Doping regulations

FILE - In this Feb. 5, 2018 file photo, Russia's sports minister Pavel Kolobkov attends a press conference in Moscow, Russia. Speeches by representatives from the U.S. and Russia delivered Wednesday, Nov. 6, 2019, in Poland, illustrated the wide gap in perceptions about the Russian doping scandal that has upended Olympic sports. U.S. Anti-Doping Agency head Travis Tygart said Russia can no longer be allowed to steal medals from clean athletes. A few minutes later, Kolobkov said Russia has paid the price for its misdeeds and should be welcomed back into the fold. Russia is under threat of missing the Tokyo Olympics. (AP Photo/Pavel Golovkin, File)
November 07, 2019 - 6:02 am
MOSCOW (AP) — Russia hardened its line Thursday on a doping issue which could threaten the country's participation at next year's Tokyo Olympics. The Russians, who handed over a vast archive of data from the Moscow anti-doping laboratory to the World Anti-Doping Agency in January, denied that any...
Read More
CORRECTS SPELLING OF LAST NAME TO KOLOBKOV INSTEAD OF KOLOBOV - FILE - In this Feb. 28, 2017, file photo, Travis Tygart, the chief executive officer of the U.S. Anti-Doping Agency, testifies on Capitol Hill in Washington. Speeches by representatives from the U.S. and Russia delivered Wednesday, Nov. 6, 2019, in Poland, illustrated the wide gap in perceptions about the Russian doping scandal that has upended Olympic sports. Tygart said Russia can no longer be allowed to steal medals from clean athletes. A few minutes later, Russian sports minister Pavel Kolobkov said Russia has paid the price for its misdeeds and should be welcomed back into the fold. Russia is under threat of missing the Tokyo Olympics. (AP Photo/Susan Walsh, File)
November 06, 2019 - 9:29 am
KATOWICE, Poland (AP) — The fight was about doping. The United States delivered haymakers. Russia came back with jabs. The proverbial blows were delivered Wednesday in a vast conference room in Poland during a pair of 3-minute speeches that cut through the tedium of an otherwise sleepy rule-making...
Read More
FILE - In this Feb. 18, 2014, file photo, a Russian skating fan holds the country's national flag over the Olympic rings before the men's 10,000-meter speedskating race at Adler Arena Skating Center during the Winter Olympics in Sochi, Russia. Formed with good intentions, the World Anti-Doping Agency finds itself at a crossroads as it celebrates its 20th anniversary at a conference this week in Poland. It’s an agency riven with conflicts that have hindered its fight against drugs and exacerbated its 4-year-old struggle in the high-profile case against Russia. (AP Photo/David J. Phillip, File)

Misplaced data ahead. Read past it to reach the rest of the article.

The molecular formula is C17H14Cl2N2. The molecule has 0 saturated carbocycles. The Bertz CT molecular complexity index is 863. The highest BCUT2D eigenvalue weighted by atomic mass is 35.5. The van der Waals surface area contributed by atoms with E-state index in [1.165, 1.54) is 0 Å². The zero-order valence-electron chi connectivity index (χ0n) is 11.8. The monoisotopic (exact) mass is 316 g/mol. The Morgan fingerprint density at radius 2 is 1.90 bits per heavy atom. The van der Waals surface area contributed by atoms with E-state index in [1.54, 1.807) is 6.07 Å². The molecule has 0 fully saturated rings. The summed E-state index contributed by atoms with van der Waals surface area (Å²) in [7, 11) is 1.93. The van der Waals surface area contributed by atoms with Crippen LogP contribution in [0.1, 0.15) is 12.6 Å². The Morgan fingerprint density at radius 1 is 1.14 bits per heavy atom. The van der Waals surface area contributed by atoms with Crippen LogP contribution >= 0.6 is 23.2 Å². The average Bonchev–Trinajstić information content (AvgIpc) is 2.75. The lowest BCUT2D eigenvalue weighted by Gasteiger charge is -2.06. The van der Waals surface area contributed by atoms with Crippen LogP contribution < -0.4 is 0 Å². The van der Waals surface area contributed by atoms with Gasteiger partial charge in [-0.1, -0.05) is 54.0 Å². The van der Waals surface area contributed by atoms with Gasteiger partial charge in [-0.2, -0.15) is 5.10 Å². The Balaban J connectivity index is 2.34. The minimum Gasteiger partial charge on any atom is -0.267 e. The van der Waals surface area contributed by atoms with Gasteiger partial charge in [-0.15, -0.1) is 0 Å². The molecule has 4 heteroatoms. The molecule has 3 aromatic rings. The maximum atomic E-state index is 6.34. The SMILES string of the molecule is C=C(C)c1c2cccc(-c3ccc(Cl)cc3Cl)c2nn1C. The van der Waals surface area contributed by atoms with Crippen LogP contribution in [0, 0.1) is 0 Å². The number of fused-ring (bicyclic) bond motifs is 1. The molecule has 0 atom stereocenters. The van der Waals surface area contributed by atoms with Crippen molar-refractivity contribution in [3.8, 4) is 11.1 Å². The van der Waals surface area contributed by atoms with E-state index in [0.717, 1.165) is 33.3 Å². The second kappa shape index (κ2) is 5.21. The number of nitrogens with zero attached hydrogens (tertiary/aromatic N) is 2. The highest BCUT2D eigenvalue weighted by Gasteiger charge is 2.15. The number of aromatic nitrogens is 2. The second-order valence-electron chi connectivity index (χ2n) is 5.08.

November 05, 2019 - 1:49 pm
KATOWICE, Poland (AP) — The idea made sense. Given the rampant amount of drug abuse in Olympic sports, the sports world needed a global watchdog. But who would pay for that sort of operation? The International Olympic Committee decided it would split the bill with governments. That's how the World...
Read More
FILE - In this March 18, 2019, file photo, Poland's Sports Minister Witold Banka gestures during an interview in Warsaw, Poland. The incoming leader of the World Anti-Doping Agency asked for more money. The International Olympic Committee said `yes.’ It was a fitting entrée for Banka, the incoming president of WADA who promised he would not tolerate cheating or manipulations, and that “the new future of anti-doping starts today.” Then, in an audacious pronouncement, he called upon sports leaders, governments and private companies to contribute to a cause he portrayed as massively underfunded. (AP Photo/Czarek Sokolowski, File)
November 05, 2019 - 6:39 am
KATOWICE, Poland (AP) — The incoming leader of the World Anti-Doping Agency asked for more money. The International Olympic Committee said "Yes." IOC president Thomas Bach pledged $10 million to fight doping in sports, half of which would go toward storing samples from pre-Olympics testing for 10...
Read More